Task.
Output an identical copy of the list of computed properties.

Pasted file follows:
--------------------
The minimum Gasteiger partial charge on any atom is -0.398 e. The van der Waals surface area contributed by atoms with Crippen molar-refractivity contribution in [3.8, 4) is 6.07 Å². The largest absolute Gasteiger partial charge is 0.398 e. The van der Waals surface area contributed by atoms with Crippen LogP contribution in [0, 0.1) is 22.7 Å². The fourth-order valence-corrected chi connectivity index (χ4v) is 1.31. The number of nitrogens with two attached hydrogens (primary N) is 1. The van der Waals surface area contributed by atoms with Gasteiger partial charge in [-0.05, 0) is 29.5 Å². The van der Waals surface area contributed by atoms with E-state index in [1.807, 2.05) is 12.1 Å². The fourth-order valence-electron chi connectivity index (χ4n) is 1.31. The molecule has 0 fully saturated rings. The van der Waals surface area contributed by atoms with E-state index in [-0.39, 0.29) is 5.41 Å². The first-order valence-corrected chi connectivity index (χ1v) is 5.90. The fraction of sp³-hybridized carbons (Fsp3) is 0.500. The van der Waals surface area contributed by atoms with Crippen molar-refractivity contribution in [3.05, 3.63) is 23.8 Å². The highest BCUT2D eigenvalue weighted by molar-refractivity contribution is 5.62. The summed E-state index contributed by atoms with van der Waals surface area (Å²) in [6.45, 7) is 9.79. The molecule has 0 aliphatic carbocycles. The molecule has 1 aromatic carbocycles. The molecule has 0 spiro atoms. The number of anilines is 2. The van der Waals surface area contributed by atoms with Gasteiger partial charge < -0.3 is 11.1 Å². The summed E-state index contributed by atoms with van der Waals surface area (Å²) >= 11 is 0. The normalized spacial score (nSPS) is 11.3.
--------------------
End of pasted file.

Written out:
The minimum Gasteiger partial charge on any atom is -0.398 e. The van der Waals surface area contributed by atoms with Crippen molar-refractivity contribution in [3.8, 4) is 6.07 Å². The largest absolute Gasteiger partial charge is 0.398 e. The van der Waals surface area contributed by atoms with Crippen LogP contribution in [0, 0.1) is 22.7 Å². The fourth-order valence-corrected chi connectivity index (χ4v) is 1.31. The number of nitrogens with two attached hydrogens (primary N) is 1. The van der Waals surface area contributed by atoms with Gasteiger partial charge in [-0.05, 0) is 29.5 Å². The van der Waals surface area contributed by atoms with E-state index in [1.807, 2.05) is 12.1 Å². The fourth-order valence-electron chi connectivity index (χ4n) is 1.31. The molecule has 0 fully saturated rings. The van der Waals surface area contributed by atoms with E-state index in [-0.39, 0.29) is 5.41 Å². The first-order valence-corrected chi connectivity index (χ1v) is 5.90. The fraction of sp³-hybridized carbons (Fsp3) is 0.500. The van der Waals surface area contributed by atoms with Crippen molar-refractivity contribution in [3.05, 3.63) is 23.8 Å². The highest BCUT2D eigenvalue weighted by molar-refractivity contribution is 5.62. The summed E-state index contributed by atoms with van der Waals surface area (Å²) in [6.45, 7) is 9.79. The molecule has 0 aliphatic carbocycles. The molecule has 1 aromatic carbocycles. The molecule has 0 spiro atoms. The number of anilines is 2. The van der Waals surface area contributed by atoms with Gasteiger partial charge < -0.3 is 11.1 Å². The summed E-state index contributed by atoms with van der Waals surface area (Å²) >= 11 is 0. The normalized spacial score (nSPS) is 11.3.